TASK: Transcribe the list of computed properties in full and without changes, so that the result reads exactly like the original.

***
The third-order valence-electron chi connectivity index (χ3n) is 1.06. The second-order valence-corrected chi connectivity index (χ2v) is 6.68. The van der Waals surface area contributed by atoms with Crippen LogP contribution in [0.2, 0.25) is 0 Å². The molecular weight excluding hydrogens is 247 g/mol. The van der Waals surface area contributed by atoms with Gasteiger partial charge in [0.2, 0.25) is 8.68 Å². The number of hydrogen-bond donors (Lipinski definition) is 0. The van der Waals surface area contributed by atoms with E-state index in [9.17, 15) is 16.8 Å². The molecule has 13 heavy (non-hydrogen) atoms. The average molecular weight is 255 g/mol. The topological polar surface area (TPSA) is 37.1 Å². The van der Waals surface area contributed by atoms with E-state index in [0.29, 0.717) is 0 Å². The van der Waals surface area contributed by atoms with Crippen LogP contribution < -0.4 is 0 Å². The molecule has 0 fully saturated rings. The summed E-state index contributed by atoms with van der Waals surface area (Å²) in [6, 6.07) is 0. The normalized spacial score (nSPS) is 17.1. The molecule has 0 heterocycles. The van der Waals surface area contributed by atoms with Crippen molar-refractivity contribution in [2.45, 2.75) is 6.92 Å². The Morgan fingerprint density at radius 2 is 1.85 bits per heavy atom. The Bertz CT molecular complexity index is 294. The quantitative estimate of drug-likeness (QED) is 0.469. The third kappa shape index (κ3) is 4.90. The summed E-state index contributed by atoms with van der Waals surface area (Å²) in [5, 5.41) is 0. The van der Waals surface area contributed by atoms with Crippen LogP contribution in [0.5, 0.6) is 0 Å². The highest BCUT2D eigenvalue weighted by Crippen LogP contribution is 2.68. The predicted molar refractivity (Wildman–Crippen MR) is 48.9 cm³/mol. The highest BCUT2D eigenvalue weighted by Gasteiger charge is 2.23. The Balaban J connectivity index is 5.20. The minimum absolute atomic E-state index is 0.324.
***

The third-order valence-electron chi connectivity index (χ3n) is 1.06. The second-order valence-corrected chi connectivity index (χ2v) is 6.68. The van der Waals surface area contributed by atoms with Crippen LogP contribution in [0.2, 0.25) is 0 Å². The molecular weight excluding hydrogens is 247 g/mol. The van der Waals surface area contributed by atoms with Gasteiger partial charge in [0.2, 0.25) is 8.68 Å². The number of hydrogen-bond donors (Lipinski definition) is 0. The van der Waals surface area contributed by atoms with E-state index in [9.17, 15) is 16.8 Å². The molecule has 13 heavy (non-hydrogen) atoms. The average molecular weight is 255 g/mol. The topological polar surface area (TPSA) is 37.1 Å². The van der Waals surface area contributed by atoms with E-state index in [0.29, 0.717) is 0 Å². The van der Waals surface area contributed by atoms with Crippen LogP contribution < -0.4 is 0 Å². The molecule has 0 fully saturated rings. The summed E-state index contributed by atoms with van der Waals surface area (Å²) in [6, 6.07) is 0. The normalized spacial score (nSPS) is 17.1. The molecule has 0 heterocycles. The van der Waals surface area contributed by atoms with Crippen molar-refractivity contribution in [2.45, 2.75) is 6.92 Å². The Morgan fingerprint density at radius 2 is 1.85 bits per heavy atom. The Bertz CT molecular complexity index is 294. The quantitative estimate of drug-likeness (QED) is 0.469. The third kappa shape index (κ3) is 4.90. The summed E-state index contributed by atoms with van der Waals surface area (Å²) in [5, 5.41) is 0. The van der Waals surface area contributed by atoms with Crippen LogP contribution in [0.5, 0.6) is 0 Å². The highest BCUT2D eigenvalue weighted by Crippen LogP contribution is 2.68. The predicted molar refractivity (Wildman–Crippen MR) is 48.9 cm³/mol. The highest BCUT2D eigenvalue weighted by Gasteiger charge is 2.23. The Balaban J connectivity index is 5.20. The minimum absolute atomic E-state index is 0.324.